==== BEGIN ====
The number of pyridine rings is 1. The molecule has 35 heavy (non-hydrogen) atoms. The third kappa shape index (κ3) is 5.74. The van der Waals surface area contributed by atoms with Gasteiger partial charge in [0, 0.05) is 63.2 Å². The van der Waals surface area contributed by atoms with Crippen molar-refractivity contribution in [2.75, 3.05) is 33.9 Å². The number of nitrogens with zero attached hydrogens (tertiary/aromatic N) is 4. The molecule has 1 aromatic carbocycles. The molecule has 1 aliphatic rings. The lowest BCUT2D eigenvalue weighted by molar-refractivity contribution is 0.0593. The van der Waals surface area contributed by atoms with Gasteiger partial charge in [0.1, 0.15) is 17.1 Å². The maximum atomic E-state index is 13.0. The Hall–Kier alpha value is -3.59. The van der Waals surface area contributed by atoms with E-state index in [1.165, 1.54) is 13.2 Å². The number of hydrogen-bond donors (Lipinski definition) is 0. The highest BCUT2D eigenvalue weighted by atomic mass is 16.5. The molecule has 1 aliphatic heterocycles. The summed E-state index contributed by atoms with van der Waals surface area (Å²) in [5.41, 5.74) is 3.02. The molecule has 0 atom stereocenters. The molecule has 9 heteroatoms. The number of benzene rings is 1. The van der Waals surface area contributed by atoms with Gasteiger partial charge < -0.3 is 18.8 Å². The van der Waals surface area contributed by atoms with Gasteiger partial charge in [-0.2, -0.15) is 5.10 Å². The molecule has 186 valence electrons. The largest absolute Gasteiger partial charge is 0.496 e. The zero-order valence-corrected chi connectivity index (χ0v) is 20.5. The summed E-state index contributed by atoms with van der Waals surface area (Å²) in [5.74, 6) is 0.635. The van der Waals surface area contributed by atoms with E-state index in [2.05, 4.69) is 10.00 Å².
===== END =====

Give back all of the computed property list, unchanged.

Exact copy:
The number of pyridine rings is 1. The molecule has 35 heavy (non-hydrogen) atoms. The third kappa shape index (κ3) is 5.74. The van der Waals surface area contributed by atoms with Gasteiger partial charge in [0, 0.05) is 63.2 Å². The van der Waals surface area contributed by atoms with Crippen molar-refractivity contribution in [2.75, 3.05) is 33.9 Å². The number of nitrogens with zero attached hydrogens (tertiary/aromatic N) is 4. The molecule has 1 aromatic carbocycles. The molecule has 1 aliphatic rings. The lowest BCUT2D eigenvalue weighted by molar-refractivity contribution is 0.0593. The van der Waals surface area contributed by atoms with Gasteiger partial charge in [0.1, 0.15) is 17.1 Å². The maximum atomic E-state index is 13.0. The Hall–Kier alpha value is -3.59. The van der Waals surface area contributed by atoms with E-state index in [1.165, 1.54) is 13.2 Å². The number of hydrogen-bond donors (Lipinski definition) is 0. The highest BCUT2D eigenvalue weighted by atomic mass is 16.5. The molecule has 1 aliphatic heterocycles. The summed E-state index contributed by atoms with van der Waals surface area (Å²) in [5.41, 5.74) is 3.02. The molecule has 0 atom stereocenters. The molecule has 9 heteroatoms. The number of benzene rings is 1. The van der Waals surface area contributed by atoms with Gasteiger partial charge < -0.3 is 18.8 Å². The van der Waals surface area contributed by atoms with Gasteiger partial charge in [-0.2, -0.15) is 5.10 Å². The molecule has 186 valence electrons. The largest absolute Gasteiger partial charge is 0.496 e. The zero-order valence-corrected chi connectivity index (χ0v) is 20.5. The summed E-state index contributed by atoms with van der Waals surface area (Å²) in [5.74, 6) is 0.635. The van der Waals surface area contributed by atoms with E-state index in [2.05, 4.69) is 10.00 Å².